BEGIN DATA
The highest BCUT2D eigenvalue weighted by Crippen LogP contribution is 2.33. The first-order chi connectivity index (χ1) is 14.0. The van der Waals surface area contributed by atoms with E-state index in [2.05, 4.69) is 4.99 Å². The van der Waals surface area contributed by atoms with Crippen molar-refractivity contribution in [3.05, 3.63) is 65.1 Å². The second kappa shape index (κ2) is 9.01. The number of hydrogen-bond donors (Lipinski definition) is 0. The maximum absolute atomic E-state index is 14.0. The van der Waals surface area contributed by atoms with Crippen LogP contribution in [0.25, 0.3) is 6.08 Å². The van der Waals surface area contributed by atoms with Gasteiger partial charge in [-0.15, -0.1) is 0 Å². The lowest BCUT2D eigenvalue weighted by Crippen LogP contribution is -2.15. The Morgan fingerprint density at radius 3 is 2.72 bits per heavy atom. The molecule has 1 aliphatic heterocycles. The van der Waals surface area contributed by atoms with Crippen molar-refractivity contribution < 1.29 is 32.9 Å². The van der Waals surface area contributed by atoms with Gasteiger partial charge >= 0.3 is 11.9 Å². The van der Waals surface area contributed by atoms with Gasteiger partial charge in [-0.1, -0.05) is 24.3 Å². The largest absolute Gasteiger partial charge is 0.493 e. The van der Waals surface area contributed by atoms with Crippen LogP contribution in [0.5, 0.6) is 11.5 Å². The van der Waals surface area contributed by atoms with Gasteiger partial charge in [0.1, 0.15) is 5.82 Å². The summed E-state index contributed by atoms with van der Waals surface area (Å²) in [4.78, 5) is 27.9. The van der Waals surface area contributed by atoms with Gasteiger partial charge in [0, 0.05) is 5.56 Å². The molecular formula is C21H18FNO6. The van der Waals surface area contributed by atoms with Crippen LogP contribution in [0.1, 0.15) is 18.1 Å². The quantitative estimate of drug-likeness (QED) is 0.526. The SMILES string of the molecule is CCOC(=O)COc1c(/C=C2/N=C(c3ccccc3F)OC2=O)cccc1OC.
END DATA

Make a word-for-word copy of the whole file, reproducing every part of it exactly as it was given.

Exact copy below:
The highest BCUT2D eigenvalue weighted by Crippen LogP contribution is 2.33. The first-order chi connectivity index (χ1) is 14.0. The van der Waals surface area contributed by atoms with E-state index in [2.05, 4.69) is 4.99 Å². The van der Waals surface area contributed by atoms with Crippen molar-refractivity contribution in [3.05, 3.63) is 65.1 Å². The second kappa shape index (κ2) is 9.01. The number of hydrogen-bond donors (Lipinski definition) is 0. The maximum absolute atomic E-state index is 14.0. The van der Waals surface area contributed by atoms with Crippen LogP contribution in [0.25, 0.3) is 6.08 Å². The van der Waals surface area contributed by atoms with Gasteiger partial charge in [-0.15, -0.1) is 0 Å². The lowest BCUT2D eigenvalue weighted by Crippen LogP contribution is -2.15. The Morgan fingerprint density at radius 3 is 2.72 bits per heavy atom. The molecule has 1 aliphatic heterocycles. The van der Waals surface area contributed by atoms with Crippen molar-refractivity contribution < 1.29 is 32.9 Å². The van der Waals surface area contributed by atoms with Gasteiger partial charge >= 0.3 is 11.9 Å². The van der Waals surface area contributed by atoms with Gasteiger partial charge in [-0.1, -0.05) is 24.3 Å². The largest absolute Gasteiger partial charge is 0.493 e. The van der Waals surface area contributed by atoms with Crippen LogP contribution in [0.5, 0.6) is 11.5 Å². The van der Waals surface area contributed by atoms with Gasteiger partial charge in [0.1, 0.15) is 5.82 Å². The summed E-state index contributed by atoms with van der Waals surface area (Å²) in [4.78, 5) is 27.9. The van der Waals surface area contributed by atoms with Gasteiger partial charge in [0, 0.05) is 5.56 Å². The molecular formula is C21H18FNO6. The van der Waals surface area contributed by atoms with Crippen LogP contribution in [0.1, 0.15) is 18.1 Å². The quantitative estimate of drug-likeness (QED) is 0.526. The SMILES string of the molecule is CCOC(=O)COc1c(/C=C2/N=C(c3ccccc3F)OC2=O)cccc1OC.